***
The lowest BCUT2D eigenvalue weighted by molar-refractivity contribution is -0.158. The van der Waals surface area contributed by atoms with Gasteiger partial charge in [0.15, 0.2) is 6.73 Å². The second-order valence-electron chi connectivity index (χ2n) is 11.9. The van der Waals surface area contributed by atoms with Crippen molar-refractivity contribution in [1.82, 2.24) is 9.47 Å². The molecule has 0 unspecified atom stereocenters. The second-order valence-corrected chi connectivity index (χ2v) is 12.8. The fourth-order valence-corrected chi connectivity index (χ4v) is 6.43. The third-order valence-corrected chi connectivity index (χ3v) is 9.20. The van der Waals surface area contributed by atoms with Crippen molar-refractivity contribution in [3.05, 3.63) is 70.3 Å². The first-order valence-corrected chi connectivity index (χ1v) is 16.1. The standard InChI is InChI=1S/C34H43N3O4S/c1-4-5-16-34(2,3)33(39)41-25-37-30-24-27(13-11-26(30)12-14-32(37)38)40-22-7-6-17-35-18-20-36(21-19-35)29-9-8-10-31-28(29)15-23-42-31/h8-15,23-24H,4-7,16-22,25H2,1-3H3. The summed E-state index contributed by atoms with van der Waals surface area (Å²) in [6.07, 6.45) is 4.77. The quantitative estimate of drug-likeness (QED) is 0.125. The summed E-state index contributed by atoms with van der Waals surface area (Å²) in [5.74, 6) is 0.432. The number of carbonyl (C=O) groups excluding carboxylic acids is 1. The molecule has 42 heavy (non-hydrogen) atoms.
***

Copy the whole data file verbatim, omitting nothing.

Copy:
The lowest BCUT2D eigenvalue weighted by molar-refractivity contribution is -0.158. The van der Waals surface area contributed by atoms with Gasteiger partial charge in [0.15, 0.2) is 6.73 Å². The second-order valence-electron chi connectivity index (χ2n) is 11.9. The van der Waals surface area contributed by atoms with Crippen molar-refractivity contribution in [1.82, 2.24) is 9.47 Å². The molecule has 0 unspecified atom stereocenters. The second-order valence-corrected chi connectivity index (χ2v) is 12.8. The fourth-order valence-corrected chi connectivity index (χ4v) is 6.43. The third-order valence-corrected chi connectivity index (χ3v) is 9.20. The van der Waals surface area contributed by atoms with Crippen molar-refractivity contribution in [3.05, 3.63) is 70.3 Å². The first-order valence-corrected chi connectivity index (χ1v) is 16.1. The standard InChI is InChI=1S/C34H43N3O4S/c1-4-5-16-34(2,3)33(39)41-25-37-30-24-27(13-11-26(30)12-14-32(37)38)40-22-7-6-17-35-18-20-36(21-19-35)29-9-8-10-31-28(29)15-23-42-31/h8-15,23-24H,4-7,16-22,25H2,1-3H3. The summed E-state index contributed by atoms with van der Waals surface area (Å²) in [6.07, 6.45) is 4.77. The quantitative estimate of drug-likeness (QED) is 0.125. The summed E-state index contributed by atoms with van der Waals surface area (Å²) in [5.74, 6) is 0.432. The number of carbonyl (C=O) groups excluding carboxylic acids is 1. The molecule has 42 heavy (non-hydrogen) atoms.